John Murphy's Technical View

05/23/2003 12:00 am EST


John Murphy

Head Market Analyst,

John Murphy is the chief technical analyst for, the leading online source of information regarding the field of charting and technical analysis. He is also the president of MurphyMorris Money Management and has been well known in the financial community for some three decades. In Las Vegas, he presented a special 4-hour intensive workshop on using charts as an investment tool.

"Throughout the three-year bear market, stock prices and bond yields have been moving together (which means that bond prices have been rising while stock prices have been falling). Since the start of April, however, bond yields and stocks have been moving in opposite directions (meaning that bond and stock prices have been rallying together). We're not sure if this is just a short-term aberration, or a sign that the bond and stock markets are re-coupling. We think we'll know pretty soon."

"Here's why. The yield on the 10-year T-note falling to a new low this week (actually the lowest yield in 45 years). That's primarily owing to deflationary PPI and CPI numbers this week. [The Dollar fell to a new low for the same reason]. Normally, this would be bearish for stocks, since it's symptomatic of economic weakness and would siphon money out of stocks and into bonds. So far that hasn't happened. At least not yet."

"Which brings us to the moment of truth for stocks. The major stock averages have reached the tops of their trading ranges -- and continue to look over-bought. If the combined effects of a falling dollar and falling interest rates are going to sabotage the rally attempt in stocks, this is where that should happen. If stocks manage an upside breakout, however, that would suggest to us that some changes might be taking place in the intermarket relationship between the stock market and the dollar and bonds."

"Meanwhile, the gold market continues to benefit from a falling dollar. The Dollar Index fell sharply on Friday and remains under pressure. That explains why the price of gold keeps rising. In a climate of falling interest rates -- and a falling dollar -- gold thrives. The Fed's battle against deflation means that they're going to either lower rates or keep them from rising. They're also happy to see the dollar fall because they're trying to ‘reflate’ the economy by creating a little inflation. That means the Fed is happy to see the price of gold and other commodities rising. That's the first we've seen that in more than half a century."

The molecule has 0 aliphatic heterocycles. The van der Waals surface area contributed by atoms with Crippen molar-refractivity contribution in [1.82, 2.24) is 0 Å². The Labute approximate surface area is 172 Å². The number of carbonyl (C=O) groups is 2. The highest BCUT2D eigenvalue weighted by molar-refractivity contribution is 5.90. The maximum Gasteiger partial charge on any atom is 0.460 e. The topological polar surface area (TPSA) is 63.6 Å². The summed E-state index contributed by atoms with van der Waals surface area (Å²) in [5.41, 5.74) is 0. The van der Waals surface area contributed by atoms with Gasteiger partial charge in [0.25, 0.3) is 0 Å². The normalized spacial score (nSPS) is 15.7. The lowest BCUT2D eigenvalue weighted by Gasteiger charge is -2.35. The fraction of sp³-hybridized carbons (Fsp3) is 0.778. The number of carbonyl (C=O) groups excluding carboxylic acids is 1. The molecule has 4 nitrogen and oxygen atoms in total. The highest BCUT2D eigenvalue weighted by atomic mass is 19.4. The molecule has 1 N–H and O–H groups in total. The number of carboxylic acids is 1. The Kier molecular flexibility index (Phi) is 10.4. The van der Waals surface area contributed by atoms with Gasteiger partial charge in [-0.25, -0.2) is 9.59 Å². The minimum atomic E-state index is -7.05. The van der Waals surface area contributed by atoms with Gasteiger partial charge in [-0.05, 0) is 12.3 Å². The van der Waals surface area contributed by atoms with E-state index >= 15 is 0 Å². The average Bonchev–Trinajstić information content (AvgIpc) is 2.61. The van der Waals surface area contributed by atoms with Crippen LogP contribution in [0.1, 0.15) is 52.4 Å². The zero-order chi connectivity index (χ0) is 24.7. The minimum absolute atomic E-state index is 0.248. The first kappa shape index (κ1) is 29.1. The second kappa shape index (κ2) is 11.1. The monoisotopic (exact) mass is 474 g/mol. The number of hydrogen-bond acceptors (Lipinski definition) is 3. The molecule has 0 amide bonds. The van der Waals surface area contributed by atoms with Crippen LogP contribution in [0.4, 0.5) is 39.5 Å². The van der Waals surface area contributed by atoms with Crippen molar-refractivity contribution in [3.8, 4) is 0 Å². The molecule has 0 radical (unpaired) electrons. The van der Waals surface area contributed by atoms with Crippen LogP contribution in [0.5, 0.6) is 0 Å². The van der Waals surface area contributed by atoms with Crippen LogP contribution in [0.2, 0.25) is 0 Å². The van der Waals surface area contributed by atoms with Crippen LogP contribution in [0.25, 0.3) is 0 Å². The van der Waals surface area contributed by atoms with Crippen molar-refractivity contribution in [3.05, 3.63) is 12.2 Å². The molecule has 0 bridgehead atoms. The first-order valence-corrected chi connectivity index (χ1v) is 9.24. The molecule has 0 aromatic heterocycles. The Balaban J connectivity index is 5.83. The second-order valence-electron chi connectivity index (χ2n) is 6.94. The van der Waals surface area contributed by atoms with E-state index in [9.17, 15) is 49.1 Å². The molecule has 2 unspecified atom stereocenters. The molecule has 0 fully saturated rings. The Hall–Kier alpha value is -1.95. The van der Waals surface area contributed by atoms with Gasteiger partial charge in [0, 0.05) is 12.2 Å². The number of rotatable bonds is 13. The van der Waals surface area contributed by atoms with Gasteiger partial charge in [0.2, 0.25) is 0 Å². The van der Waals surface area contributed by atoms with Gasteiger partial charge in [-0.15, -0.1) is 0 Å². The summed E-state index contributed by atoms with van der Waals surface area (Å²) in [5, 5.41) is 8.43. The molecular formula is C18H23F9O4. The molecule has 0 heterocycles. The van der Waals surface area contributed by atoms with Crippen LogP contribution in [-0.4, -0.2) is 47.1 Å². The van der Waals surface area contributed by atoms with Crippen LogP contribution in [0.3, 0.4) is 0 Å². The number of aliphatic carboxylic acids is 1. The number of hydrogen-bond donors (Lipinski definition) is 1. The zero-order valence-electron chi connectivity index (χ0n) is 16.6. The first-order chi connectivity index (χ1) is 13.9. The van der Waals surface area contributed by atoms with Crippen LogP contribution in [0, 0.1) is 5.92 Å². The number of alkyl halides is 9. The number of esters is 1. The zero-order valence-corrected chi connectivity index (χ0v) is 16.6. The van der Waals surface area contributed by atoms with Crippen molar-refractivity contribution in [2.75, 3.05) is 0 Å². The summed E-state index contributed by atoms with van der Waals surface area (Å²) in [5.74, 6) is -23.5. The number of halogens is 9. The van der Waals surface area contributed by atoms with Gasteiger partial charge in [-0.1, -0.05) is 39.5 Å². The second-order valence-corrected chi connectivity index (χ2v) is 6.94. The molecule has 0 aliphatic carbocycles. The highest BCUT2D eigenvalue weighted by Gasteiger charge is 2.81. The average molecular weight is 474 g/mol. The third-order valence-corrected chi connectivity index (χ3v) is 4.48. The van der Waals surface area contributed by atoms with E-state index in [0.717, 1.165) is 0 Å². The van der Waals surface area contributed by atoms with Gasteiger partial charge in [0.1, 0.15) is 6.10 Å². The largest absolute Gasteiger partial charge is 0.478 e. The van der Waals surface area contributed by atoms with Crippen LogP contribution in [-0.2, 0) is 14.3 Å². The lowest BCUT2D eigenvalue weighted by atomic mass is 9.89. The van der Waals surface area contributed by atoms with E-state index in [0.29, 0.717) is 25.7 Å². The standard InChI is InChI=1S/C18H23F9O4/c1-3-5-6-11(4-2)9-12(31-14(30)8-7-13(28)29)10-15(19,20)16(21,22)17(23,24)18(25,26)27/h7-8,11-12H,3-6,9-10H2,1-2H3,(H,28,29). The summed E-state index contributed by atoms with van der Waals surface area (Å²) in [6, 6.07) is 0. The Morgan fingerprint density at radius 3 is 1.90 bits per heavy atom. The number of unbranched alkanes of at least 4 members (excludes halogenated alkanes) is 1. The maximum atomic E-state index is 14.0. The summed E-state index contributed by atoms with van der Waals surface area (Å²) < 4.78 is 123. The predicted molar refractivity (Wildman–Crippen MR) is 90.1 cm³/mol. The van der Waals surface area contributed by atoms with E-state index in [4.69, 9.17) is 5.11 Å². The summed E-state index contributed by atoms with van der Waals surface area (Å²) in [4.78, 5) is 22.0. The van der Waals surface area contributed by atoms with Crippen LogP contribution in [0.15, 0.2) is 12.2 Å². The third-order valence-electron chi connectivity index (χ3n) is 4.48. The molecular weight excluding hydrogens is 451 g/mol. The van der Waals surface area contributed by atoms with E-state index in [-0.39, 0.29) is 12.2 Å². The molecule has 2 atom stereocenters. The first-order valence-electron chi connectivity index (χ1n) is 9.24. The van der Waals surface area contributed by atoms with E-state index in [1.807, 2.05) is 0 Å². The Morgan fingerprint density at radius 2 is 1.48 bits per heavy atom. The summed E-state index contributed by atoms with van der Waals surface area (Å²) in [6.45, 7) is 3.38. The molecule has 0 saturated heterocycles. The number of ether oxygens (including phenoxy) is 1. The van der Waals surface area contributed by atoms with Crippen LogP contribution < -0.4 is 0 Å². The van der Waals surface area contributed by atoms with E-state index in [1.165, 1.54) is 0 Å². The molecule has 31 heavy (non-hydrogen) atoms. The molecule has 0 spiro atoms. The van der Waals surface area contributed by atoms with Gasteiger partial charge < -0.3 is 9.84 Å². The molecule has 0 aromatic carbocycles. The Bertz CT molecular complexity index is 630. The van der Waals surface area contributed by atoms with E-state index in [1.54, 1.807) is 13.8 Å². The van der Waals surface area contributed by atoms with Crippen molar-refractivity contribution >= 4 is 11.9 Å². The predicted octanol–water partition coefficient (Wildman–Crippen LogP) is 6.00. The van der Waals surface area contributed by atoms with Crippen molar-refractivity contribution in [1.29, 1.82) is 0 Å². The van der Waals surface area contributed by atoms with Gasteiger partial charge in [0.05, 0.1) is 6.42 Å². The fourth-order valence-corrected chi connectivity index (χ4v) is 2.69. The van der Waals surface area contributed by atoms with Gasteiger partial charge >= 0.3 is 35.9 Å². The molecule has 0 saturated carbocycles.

"With gold stocks riding high, Newmont Mining (NEM NYSE) has been one of the strongest stocks in the S&P 500. The daily chart shows NEM climbing to a three-month high on strong volume. The stock is nearing the highs of last year around 30. That's a very important resistance area. Newmont appears to be in the final stages of a major bottoming formation (possibly a 'right shoulder' in a 'head and shoulders' bottom). We recently commented on the consolidation over the past year as 'triangular' in shape. That's a bullish pattern -- as is the head and shoulders. A decisive close above the $30-32 zone would represent a major bullish breakout. Given the down-trend in the dollar, we think an upside breakout by Newmont has a high probability. We continue to believe that gold stocks are the main beneficiaries of the Fed's fight against deflation."

"Gold stocks rise in both an inflationary and a deflationary environment. Gold shares surged during the 1970s when gold spiked over $700. During the deflationary years from 1929-1932, Homestake Mining gained 300% -- while the market lost 90%. [Gold was set at a fixed price at the time]. There are three primary ingredients in a major upturn in gold and gold stocks. Historically low interest rates, a weak dollar, and a secular bear market in stocks. All three are now present. I believe that gold has entered into a new secular bull market -- just as the stock market has entered into a secular bear market. That should make gold (and gold shares) a big winner for years to come."

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